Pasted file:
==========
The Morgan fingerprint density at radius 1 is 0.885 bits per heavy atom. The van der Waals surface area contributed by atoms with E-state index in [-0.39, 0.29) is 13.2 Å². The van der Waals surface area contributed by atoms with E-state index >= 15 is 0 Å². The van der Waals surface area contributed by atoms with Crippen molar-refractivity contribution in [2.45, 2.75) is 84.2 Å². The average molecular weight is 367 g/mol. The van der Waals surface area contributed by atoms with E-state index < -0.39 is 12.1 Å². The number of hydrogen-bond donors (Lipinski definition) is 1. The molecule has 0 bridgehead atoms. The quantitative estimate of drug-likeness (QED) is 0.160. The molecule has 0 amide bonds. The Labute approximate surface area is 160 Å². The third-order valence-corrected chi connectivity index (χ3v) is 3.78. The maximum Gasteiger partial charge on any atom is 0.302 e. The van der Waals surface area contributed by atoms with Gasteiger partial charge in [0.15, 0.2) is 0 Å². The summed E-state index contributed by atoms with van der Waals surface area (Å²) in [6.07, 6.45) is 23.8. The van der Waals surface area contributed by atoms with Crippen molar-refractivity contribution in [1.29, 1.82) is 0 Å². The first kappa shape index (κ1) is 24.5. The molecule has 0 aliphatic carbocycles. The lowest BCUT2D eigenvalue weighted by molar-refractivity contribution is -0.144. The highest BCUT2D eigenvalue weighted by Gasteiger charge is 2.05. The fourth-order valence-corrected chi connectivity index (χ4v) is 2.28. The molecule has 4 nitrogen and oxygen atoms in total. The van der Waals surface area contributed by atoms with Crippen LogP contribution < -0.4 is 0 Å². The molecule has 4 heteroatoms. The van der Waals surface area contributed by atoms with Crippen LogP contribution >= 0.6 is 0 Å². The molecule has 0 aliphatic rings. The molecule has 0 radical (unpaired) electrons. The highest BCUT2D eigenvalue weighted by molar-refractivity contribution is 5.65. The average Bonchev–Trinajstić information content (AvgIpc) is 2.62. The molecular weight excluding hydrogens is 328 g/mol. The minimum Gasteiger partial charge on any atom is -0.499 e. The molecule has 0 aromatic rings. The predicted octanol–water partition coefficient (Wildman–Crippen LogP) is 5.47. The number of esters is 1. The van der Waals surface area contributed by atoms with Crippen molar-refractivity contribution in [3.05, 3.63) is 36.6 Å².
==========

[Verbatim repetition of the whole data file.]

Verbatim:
The Morgan fingerprint density at radius 1 is 0.885 bits per heavy atom. The van der Waals surface area contributed by atoms with E-state index in [-0.39, 0.29) is 13.2 Å². The van der Waals surface area contributed by atoms with E-state index >= 15 is 0 Å². The van der Waals surface area contributed by atoms with Crippen molar-refractivity contribution in [2.45, 2.75) is 84.2 Å². The average molecular weight is 367 g/mol. The van der Waals surface area contributed by atoms with E-state index < -0.39 is 12.1 Å². The number of hydrogen-bond donors (Lipinski definition) is 1. The molecule has 0 bridgehead atoms. The quantitative estimate of drug-likeness (QED) is 0.160. The molecule has 0 amide bonds. The Labute approximate surface area is 160 Å². The third-order valence-corrected chi connectivity index (χ3v) is 3.78. The maximum Gasteiger partial charge on any atom is 0.302 e. The van der Waals surface area contributed by atoms with Gasteiger partial charge in [0.15, 0.2) is 0 Å². The summed E-state index contributed by atoms with van der Waals surface area (Å²) in [6.07, 6.45) is 23.8. The van der Waals surface area contributed by atoms with Crippen molar-refractivity contribution in [1.29, 1.82) is 0 Å². The first kappa shape index (κ1) is 24.5. The molecule has 0 aliphatic carbocycles. The lowest BCUT2D eigenvalue weighted by molar-refractivity contribution is -0.144. The highest BCUT2D eigenvalue weighted by Gasteiger charge is 2.05. The fourth-order valence-corrected chi connectivity index (χ4v) is 2.28. The molecule has 4 nitrogen and oxygen atoms in total. The van der Waals surface area contributed by atoms with Crippen LogP contribution < -0.4 is 0 Å². The molecule has 4 heteroatoms. The van der Waals surface area contributed by atoms with Crippen LogP contribution >= 0.6 is 0 Å². The molecule has 0 aliphatic rings. The molecule has 0 radical (unpaired) electrons. The highest BCUT2D eigenvalue weighted by molar-refractivity contribution is 5.65. The average Bonchev–Trinajstić information content (AvgIpc) is 2.62. The molecular weight excluding hydrogens is 328 g/mol. The minimum Gasteiger partial charge on any atom is -0.499 e. The molecule has 0 aromatic rings. The predicted octanol–water partition coefficient (Wildman–Crippen LogP) is 5.47. The number of esters is 1. The van der Waals surface area contributed by atoms with Crippen molar-refractivity contribution in [3.05, 3.63) is 36.6 Å².